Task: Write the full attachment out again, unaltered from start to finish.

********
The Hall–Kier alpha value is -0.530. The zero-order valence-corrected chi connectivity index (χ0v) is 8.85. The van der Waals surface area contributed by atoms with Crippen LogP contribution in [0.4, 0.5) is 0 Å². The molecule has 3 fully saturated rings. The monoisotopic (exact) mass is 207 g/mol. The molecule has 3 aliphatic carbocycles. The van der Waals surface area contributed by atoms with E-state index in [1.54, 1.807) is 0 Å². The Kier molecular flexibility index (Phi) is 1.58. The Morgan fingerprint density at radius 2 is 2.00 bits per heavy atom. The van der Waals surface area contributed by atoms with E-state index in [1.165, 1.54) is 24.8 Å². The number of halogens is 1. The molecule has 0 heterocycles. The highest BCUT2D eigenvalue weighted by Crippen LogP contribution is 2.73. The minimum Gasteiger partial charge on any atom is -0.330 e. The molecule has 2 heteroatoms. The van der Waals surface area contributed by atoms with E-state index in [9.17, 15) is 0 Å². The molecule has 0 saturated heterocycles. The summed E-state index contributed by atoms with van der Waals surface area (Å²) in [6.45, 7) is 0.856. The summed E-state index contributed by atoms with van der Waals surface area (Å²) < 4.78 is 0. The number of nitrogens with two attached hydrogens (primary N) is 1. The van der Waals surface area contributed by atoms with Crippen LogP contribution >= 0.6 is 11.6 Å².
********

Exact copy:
The Hall–Kier alpha value is -0.530. The zero-order valence-corrected chi connectivity index (χ0v) is 8.85. The van der Waals surface area contributed by atoms with Crippen LogP contribution in [0.4, 0.5) is 0 Å². The molecule has 3 fully saturated rings. The monoisotopic (exact) mass is 207 g/mol. The molecule has 3 aliphatic carbocycles. The van der Waals surface area contributed by atoms with E-state index in [1.54, 1.807) is 0 Å². The Kier molecular flexibility index (Phi) is 1.58. The Morgan fingerprint density at radius 2 is 2.00 bits per heavy atom. The van der Waals surface area contributed by atoms with E-state index in [1.165, 1.54) is 24.8 Å². The number of halogens is 1. The molecule has 0 heterocycles. The highest BCUT2D eigenvalue weighted by Crippen LogP contribution is 2.73. The minimum Gasteiger partial charge on any atom is -0.330 e. The molecule has 2 heteroatoms. The van der Waals surface area contributed by atoms with E-state index in [9.17, 15) is 0 Å². The molecule has 0 saturated heterocycles. The summed E-state index contributed by atoms with van der Waals surface area (Å²) in [6.45, 7) is 0.856. The summed E-state index contributed by atoms with van der Waals surface area (Å²) < 4.78 is 0. The number of nitrogens with two attached hydrogens (primary N) is 1. The van der Waals surface area contributed by atoms with Crippen LogP contribution >= 0.6 is 11.6 Å².